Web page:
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Is Easing Iran Sanctions The Right Move?

Much of the criticism of the interim nuclear deal reached with Iran Sunday has focused on the sanctions relief Iran will receive over the next six months if it follows through on restricting its nuclear program. Although the only irreversible relief being offered is a gradual release of $4.2 billion in frozen Iranian revenue, critics warn that the "architecture of the sanctions regime has been undermined." Analysts say all the important sanctions hampering Iran's economy remain in place, but the announcement of the deal itself is having a psychological impact on markets. Asian energy importers will be looking to benefit, as will Turkey and Dubai.

Iran Nuclear Deal Will Allow 'Unprecedented' Inspection

The six-month agreement struck between Iran and Western nations last weekend lays out a detailed plan of inspection for Iran's nuclear facilities. The White House calls it "unprecedented transparency and intrusive monitoring." So how will that work? Melissa Block speaks with Dr. David A. Kay, former U.N. Chief Weapons Inspector, to find out.

Sen. Chambliss: Why Reduce Iran Sanctions When They're Working?

Audie Cornish speaks with Sen. Saxby Chambliss, R-Ga., who is vice chair of the Senate Select Committee on Intelligence, about the Iran deal.

U.S. Flies Bombers Through East China Sea Air Space China Claims

The United States military flew two B-52 bombers into air space that China recently designated as an air defense identification zone. The showdown is part of a larger dispute involving China and Japan and territorial rights in the East China Sea.

Art Thieves Sentenced To 6 Years For Dutch Museum Heist

The value of the stolen art was estimated at more than $24 million when officials obtained insurance for the paintings. The works have not been recovered; some were destroyed, officials say.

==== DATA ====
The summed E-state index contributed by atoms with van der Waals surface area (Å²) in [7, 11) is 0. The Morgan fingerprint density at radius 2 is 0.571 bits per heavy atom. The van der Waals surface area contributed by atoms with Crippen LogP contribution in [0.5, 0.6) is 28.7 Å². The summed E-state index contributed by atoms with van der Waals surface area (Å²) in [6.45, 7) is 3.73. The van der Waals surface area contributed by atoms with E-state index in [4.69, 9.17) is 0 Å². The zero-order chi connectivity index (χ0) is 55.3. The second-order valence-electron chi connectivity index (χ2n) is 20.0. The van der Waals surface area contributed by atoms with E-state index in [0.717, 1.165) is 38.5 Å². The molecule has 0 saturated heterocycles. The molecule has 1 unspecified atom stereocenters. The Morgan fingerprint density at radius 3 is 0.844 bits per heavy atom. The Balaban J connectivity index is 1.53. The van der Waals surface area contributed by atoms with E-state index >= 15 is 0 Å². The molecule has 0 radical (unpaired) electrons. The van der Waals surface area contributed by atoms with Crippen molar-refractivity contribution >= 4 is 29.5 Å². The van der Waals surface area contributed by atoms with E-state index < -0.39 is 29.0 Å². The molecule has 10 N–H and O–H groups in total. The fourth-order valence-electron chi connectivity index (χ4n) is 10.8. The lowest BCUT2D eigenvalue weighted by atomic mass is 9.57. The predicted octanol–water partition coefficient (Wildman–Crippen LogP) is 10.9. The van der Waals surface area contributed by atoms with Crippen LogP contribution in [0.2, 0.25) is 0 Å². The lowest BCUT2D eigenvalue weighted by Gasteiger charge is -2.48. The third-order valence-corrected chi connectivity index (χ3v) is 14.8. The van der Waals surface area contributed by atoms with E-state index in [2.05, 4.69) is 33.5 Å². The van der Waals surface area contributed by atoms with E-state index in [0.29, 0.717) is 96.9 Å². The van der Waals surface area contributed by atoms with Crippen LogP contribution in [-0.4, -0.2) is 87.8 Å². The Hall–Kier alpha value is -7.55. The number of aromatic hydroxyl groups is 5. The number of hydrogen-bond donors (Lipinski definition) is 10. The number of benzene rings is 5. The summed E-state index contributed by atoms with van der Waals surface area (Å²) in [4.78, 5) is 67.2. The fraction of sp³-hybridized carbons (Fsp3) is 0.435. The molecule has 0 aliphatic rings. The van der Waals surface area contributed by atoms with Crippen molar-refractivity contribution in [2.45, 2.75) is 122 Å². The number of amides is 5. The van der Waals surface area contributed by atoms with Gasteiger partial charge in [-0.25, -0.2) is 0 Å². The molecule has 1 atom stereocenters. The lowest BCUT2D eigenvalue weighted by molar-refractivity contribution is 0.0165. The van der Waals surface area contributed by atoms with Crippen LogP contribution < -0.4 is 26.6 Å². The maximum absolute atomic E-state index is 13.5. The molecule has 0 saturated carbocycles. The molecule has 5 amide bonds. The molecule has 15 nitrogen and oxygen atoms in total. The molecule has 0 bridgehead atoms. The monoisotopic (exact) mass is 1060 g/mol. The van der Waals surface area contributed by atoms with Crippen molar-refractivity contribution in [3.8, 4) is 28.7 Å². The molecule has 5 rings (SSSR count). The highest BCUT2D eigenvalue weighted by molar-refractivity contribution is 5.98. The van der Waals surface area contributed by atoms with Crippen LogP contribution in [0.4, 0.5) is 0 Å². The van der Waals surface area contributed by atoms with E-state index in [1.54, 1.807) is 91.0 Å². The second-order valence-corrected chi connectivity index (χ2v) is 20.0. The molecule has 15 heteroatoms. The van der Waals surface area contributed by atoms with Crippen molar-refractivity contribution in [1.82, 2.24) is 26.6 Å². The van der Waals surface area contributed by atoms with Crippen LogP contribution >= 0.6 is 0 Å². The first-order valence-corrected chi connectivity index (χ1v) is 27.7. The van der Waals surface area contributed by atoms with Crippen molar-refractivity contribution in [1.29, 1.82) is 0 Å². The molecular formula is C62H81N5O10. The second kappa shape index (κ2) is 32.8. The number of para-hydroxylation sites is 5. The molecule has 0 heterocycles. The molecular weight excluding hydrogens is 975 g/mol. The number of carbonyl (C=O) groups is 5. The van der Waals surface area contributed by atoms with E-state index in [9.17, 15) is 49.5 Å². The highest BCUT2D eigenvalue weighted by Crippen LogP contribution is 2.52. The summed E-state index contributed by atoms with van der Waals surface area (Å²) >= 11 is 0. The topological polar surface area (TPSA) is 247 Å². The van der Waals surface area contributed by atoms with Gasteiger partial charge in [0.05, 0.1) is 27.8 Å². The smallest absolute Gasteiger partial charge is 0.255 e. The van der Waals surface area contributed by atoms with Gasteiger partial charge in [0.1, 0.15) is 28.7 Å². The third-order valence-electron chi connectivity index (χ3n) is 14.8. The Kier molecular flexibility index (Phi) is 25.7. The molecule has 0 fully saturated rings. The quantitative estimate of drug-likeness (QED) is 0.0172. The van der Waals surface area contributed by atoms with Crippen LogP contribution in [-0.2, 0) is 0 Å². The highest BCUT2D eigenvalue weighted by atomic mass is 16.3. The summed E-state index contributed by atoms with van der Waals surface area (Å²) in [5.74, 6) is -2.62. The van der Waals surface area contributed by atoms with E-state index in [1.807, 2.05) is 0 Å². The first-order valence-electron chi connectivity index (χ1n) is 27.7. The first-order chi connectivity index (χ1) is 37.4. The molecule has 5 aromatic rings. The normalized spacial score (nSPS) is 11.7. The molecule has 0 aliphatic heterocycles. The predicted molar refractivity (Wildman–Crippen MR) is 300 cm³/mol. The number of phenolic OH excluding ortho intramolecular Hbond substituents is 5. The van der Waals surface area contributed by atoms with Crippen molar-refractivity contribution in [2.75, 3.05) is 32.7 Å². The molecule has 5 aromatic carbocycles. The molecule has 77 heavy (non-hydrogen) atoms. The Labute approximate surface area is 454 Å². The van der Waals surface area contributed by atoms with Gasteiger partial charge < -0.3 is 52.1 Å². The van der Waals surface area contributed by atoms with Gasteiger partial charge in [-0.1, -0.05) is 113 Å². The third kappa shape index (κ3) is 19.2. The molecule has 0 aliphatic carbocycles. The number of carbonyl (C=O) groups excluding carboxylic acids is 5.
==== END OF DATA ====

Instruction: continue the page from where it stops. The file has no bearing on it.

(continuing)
WHO's Error Leads To Misguided Meme About Greeks And HIV

When the World Health Organization made a big mistake about how many Greeks are getting HIV, the misinformation spread. Now, WHO is trying to correct the record. But the mistake is still out there.
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Chef Jose Andres: At Home And Abroad

Chef Jose Andres is known for cuisine that's one part tradition, one part science experiment, earning him numerous awards and accolades. We talk with Andres about his journey -- both personal and culinary -- thus far, and where he's heading next.


Reports: U.S. Flies B-52s Through China's Proclaimed Airspace

China announced over the weekend that it had expanded an air-defense zone to cover islands that are claimed by both it and Japan. The U.S., Japan and others said they wouldn't recognize that new zone. On Monday, officials tell news outlets, U.S. Air Force bombers flew through.

Once A U.S. Favorite, Hamid Karzai Now Source Of Frustration

The U.S. wants to nail down a security deal that would allow a limited number of troops to remain in Afghanistan beyond 2014. But American officials say the Afghan president keeps making new demands and could put the deal in jeopardy.

Filipino Priest Suffers With His Flock Amid Typhoon's Ruins

The Rev. Kelvin Apurillo rode out Haiyan on the second floor of his parish church. Two-thirds of his parishioners are now dead, missing or have left, and he's struggling to make sense of the destruction. In the majority Roman Catholic country, the church has played a key role in relief efforts.